Get good advisers. Choose advisers who have been there and done it before. Ask about their track record and experience. Assess their suitability for your sector and, if appropriate, their international capability. Above all, seek rapport and get them on board early.

3. Market timing

As if there wasn’t enough to think about, timing your sale is critical to maximising your value and achieving a successful outcome. Trying to sell your business in the depths of a recession, when prices are low and finance is hard to come by, is probably not the best idea.

Market dynamics and activity can ramp up a company’s perceived value and present a window of opportunity which can be seized before the buoyancy in the sector diminishes.

Economies and the markets within them always move in cycles. Selling towards the peak of the cycle in your particular sector should ensure a string of interested buyers and an opportunity to create competitive tension.

The best time to sell your business is when you don’t need to. So, if you are being approached and the marketplace is creating an opportunity, you should sit up and take note. On the other hand, business owners sometimes have no choice in the matter. There may be financial, health or family reasons which precipitate a sale.  

4. Doing the deal

If the timing feels right and you’ve got your advisers on board, it’s time to prepare your Information Memorandum (IM). The IM is the primary source of information for potential buyers, describing the business, its products and services, its markets, its management and its financials, plus any other relevant information. Both you and your advisers must be happy that the IM is correct and credible in all respects and contains sufficient detail to enable prospective buyers to put forward their proposals.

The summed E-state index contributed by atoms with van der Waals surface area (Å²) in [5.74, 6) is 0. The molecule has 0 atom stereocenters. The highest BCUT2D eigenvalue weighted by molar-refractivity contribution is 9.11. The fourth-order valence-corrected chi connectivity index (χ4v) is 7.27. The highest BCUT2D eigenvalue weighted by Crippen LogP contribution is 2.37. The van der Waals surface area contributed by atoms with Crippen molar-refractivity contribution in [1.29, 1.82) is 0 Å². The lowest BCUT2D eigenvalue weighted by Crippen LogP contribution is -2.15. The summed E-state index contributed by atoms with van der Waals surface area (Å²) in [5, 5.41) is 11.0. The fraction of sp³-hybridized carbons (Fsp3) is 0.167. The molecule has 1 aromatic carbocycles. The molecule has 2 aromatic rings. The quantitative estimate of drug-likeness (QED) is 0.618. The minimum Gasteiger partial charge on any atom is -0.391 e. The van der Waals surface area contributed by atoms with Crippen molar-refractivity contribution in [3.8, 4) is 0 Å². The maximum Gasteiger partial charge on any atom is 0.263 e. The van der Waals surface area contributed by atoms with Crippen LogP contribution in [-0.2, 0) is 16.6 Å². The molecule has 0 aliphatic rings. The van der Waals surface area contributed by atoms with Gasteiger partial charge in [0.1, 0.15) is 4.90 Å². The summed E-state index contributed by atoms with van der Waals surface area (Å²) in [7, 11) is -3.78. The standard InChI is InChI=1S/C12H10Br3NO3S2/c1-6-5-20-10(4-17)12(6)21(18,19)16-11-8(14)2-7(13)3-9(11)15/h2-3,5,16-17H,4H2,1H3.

With the IM in hand, it’s just a matter of finding the right buyer and convincing him to pay the right price!   

For further information on preparing to sell your business contact Guy Rigby on 020 7131 8213 or email


By necessity, this briefing can only provide a short overview and it is essential to seek professional advice before applying the contents of this article. No responsibility can be taken for any loss arising from action taken or refrained from on the basis of this publication. Details correct at time of writing.

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Guy Rigby

Guy Rigby

Guy is an experienced chartered accountant and an entrepreneur. A natural and driven enthusiast, he built and sold his own accountancy firm, as well as pursuing other commercial interests. He has been a director and part owner of a number of different companies, including businesses in the IT, property, defence, manufacturing and retail sectors.

Guy joined Smith & Williamson in 2008 and leads the entrepreneurial services group. His day to day activities include advising entrepreneurs and their businesses and coordinating Smith & Williamson's activities in this increasingly important market.